Social impact investing can ‘give civilization a soft landing’

Social impact investing can ‘give civilization a soft landing’

A decade after the onset of the global financial crisis, economists still puzzle over its effects — not how much the economic system has changed, but rather how little.

Previous crises prompted dramatic new thinking. The Great Depression triggered the expansion of social safety nets; the economic malaise of the 1970s brought forth Reaganomics. So far, the Great Recession has been followed by nothing so dramatic.

But there are signs of something going on under the radar. Joel Solomon, an investor and philanthropist, believes we are on the verge of a profound shift towards a more inclusive kind of capitalism. He is author of The Clean Money Revolution, a book that explains how pressure is building for a new way of doing business that values environmental responsibility and doing social good as highly as making profits.

“I feel that we have a crisis: the population keeps growing,” he says. “There’s depletion of resources, and a growing divide between the wealthy and the many — now there are eight people who have as much money as half of the world’s population.”

In response, a new breed of activist investor is coming to the fore. These social impact investors know how their money is invested and are willing to use it to drive change.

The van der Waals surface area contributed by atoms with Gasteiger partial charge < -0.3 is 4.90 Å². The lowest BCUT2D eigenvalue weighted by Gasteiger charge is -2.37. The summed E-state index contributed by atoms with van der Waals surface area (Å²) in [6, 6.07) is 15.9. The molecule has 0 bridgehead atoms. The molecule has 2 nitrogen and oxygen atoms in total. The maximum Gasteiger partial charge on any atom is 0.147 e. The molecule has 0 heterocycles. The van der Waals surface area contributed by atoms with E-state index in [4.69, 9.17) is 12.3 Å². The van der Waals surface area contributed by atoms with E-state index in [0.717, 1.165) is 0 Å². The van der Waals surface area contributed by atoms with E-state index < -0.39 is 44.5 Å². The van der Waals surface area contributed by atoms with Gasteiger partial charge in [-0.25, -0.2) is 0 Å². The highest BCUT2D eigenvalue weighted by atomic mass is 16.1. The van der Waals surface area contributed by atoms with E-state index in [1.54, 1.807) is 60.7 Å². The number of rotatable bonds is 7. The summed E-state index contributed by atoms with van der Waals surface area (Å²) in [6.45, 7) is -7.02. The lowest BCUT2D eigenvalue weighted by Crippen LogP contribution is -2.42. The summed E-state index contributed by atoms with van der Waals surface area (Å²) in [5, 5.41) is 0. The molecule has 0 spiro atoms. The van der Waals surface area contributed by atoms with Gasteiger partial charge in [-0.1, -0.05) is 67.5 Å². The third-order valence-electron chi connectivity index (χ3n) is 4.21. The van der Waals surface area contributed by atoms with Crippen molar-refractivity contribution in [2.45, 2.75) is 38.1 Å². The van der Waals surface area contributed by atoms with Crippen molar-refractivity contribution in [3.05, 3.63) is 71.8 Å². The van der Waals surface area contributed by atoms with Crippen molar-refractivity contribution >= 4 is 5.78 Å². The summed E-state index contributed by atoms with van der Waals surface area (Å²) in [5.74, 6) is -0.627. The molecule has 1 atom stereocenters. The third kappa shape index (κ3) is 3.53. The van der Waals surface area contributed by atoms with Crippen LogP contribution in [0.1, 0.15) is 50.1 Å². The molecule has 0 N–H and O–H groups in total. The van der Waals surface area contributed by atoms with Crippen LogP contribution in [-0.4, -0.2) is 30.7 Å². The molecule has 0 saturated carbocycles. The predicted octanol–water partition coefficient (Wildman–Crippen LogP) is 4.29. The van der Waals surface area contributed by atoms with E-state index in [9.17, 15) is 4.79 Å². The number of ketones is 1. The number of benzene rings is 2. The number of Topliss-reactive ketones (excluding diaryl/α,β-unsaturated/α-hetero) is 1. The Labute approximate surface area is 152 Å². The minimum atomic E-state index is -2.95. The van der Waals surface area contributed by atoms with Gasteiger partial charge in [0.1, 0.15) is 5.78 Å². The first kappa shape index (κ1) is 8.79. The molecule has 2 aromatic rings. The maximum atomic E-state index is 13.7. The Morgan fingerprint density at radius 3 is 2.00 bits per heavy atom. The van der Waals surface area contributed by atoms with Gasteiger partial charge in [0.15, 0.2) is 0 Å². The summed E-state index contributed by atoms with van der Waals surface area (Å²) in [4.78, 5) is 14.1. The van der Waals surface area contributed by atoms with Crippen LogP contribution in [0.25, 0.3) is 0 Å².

Solomon says that developing investment products to meet these demands will push economies onto a more sustainable path and “will serve, in my view, as a soft landing for civilization.”

Millennials, the generation that was hardest hit by the Great Recession, are the demographic most enthusiastic about creating this more caring version of capitalism. As digital natives, they are globally minded and concerned about environmental issues and how companies treat their workers and suppliers. As a result, almost 70 per cent of them are interested in socially responsible investing.

That enthusiasm is important because millennials will soon have the financial muscle to match their morals. Over the next decade, they stand to inherit $50 trillion from their parents, and many analysts expect they will pursue investments that align with their values while shunning those that don’t.

Solomon points out that behind many social or environmental problems are investment funds and companies that are making money from the status quo. He believes they will come under growing pressure from investors to change and adopt more beneficial practices — or be disrupted by those that have a stronger moral compass.

“With a generation that is tuned into these issues, demand for better alternatives is only going to grow.”

Joel Solomon will be a panelist at “Women and millennials: Can they create a fairer economy?” at the Social Finance Forum on Nov 8.